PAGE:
NAP: From an Apprenticeship to Self-Sufficiency

May 30, 2023

With funding from the Government of Canada, NWAC’s National Apprenticeships Program (NAP) advocates for the inclusion of Indigenous Women, Girls, Two-Spirit, Transgender, and Gender-Diverse+ (WG2STGD+) Peoples in the construction and manufacturing trades. Through NAP, NWAC's goal is to connect small and medium-sized enterprises with Indigenous candidates who would qualify and receive first-year apprenticeships in one of the program’s 39 Red Seal skilled trade occupations.

The program offers a unique opportunity to address the gender gap in historically male-dominated occupations. Currently, only 5% of skilled trade workers in Canada are women. The goal is to support women entering these Red Seal trades. This would align with the national strategy, which aims for 15% by 2030.

Unemployment rates among Indigenous communities in Canada confirm there are recruitment and retention issues due to systemic barriers and discrimination. By advocating for more Indigenous candidates to join the skilled trades as first-year apprentices, NAP provides a two-fold opportunity: to work and to learn. Training at work allows apprentices to gain valuable hours toward their certificate of qualification, while also receiving a wage. A few weeks of in-class training per year will solidify all the learning they would bring from their workplace to the classroom.

The Truth and Reconciliation Commission of Canada called upon the corporate sector to provide equitable access to jobs and education opportunities for Indigenous Peoples. Corporate commitment to reconciliation starts with acknowledging the honour to live, and work, within the Traditional Territories, while continuing with thoroughly reviewing the business culture to ensure sure it mirrors the diversity of the community. Promoting diversity and inclusion in the workplace is the first step to building a workforce where all Canadians have fair access to job opportunities. An apprenticeship in the skilled trades ends with a Red Seal endorsement. With such an endorsement, a graduating apprentice can work anywhere in Canada. Those living in remote communities can gain economic autonomy through self-employment.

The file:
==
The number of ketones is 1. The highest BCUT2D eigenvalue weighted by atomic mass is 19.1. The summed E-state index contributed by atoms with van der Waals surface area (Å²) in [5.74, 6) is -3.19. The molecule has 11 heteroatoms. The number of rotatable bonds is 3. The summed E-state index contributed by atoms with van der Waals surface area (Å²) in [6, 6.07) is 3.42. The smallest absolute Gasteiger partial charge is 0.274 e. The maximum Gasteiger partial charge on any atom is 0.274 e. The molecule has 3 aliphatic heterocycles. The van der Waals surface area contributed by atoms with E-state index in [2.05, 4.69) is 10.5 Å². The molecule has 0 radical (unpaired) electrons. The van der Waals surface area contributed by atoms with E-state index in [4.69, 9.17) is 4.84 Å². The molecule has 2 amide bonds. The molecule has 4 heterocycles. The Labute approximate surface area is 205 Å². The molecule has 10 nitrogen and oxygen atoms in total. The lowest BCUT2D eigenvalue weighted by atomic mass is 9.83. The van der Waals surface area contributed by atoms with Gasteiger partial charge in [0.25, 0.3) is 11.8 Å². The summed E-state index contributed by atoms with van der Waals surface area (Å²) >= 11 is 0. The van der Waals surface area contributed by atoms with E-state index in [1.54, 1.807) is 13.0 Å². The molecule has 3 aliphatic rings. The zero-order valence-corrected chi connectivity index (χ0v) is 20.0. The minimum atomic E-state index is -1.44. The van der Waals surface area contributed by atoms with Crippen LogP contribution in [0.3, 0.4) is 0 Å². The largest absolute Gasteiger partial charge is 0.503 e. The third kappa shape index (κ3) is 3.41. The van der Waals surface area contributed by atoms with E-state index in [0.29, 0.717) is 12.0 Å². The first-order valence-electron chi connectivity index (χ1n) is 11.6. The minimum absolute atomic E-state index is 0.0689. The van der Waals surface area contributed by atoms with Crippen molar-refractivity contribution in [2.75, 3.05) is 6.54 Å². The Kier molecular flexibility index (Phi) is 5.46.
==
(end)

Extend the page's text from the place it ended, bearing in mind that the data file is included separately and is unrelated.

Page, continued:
From a global perspective, Article 23 of the Universal Declaration of Human Rights states that everyone has a right to work and be protected against unemployment. The UN Declaration on the Rights of Indigenous Peoples, recently adopted by Parliament as a binding international human rights instrument, codifies the Indigenous right not to be subjected to any discriminatory conditions of labour, employment, or salary (article 17(3)). From a national perspective, the Employment Equity Act requires employers to identify, and remove, barriers to employment, as well as to make reasonable accommodations for Indigenous Peoples in the employer’s workforce.

From an Indigenous perspective, certain considerations to employment are included, such as that cultural identity is derived from the land, language, and community. Most companies lack a clear policy for Indigenous recruitment and retention. Creating internal, cross-cultural inclusion training and implementing Indigenous programs help to advance careers for Indigenous WG2STGD+ Peoples and enrich the workplace.

Diversity and Inclusion are evolving concepts that encourage people to bring different worldviews and perspectives to a workplace. When people can be themselves, they feel respected, valued, and connected in an inclusive environment. NAP is a step toward inclusive hiring by increasing the number of Indigenous WG2STGD+ apprentices, where they are under-represented.

Moreover, any recruitment process starts with building relationships, partnering with the community, and training agents. Building someone’s trust is the highest barrier to Indigenous employment. Creating a true commitment between the company and the applicant is at the heart of this program.

Thus, NAP is not a job placement program as such, but an advocacy exercise to place individuals on a career path that begins with an apprenticeship and ends with self-sufficiency. NWAC’s focus is on long-term career development in industries where the future is promising. Trade jobs are stable, secure, and high paying; the demand for skilled workers is high; and many self-employment opportunities await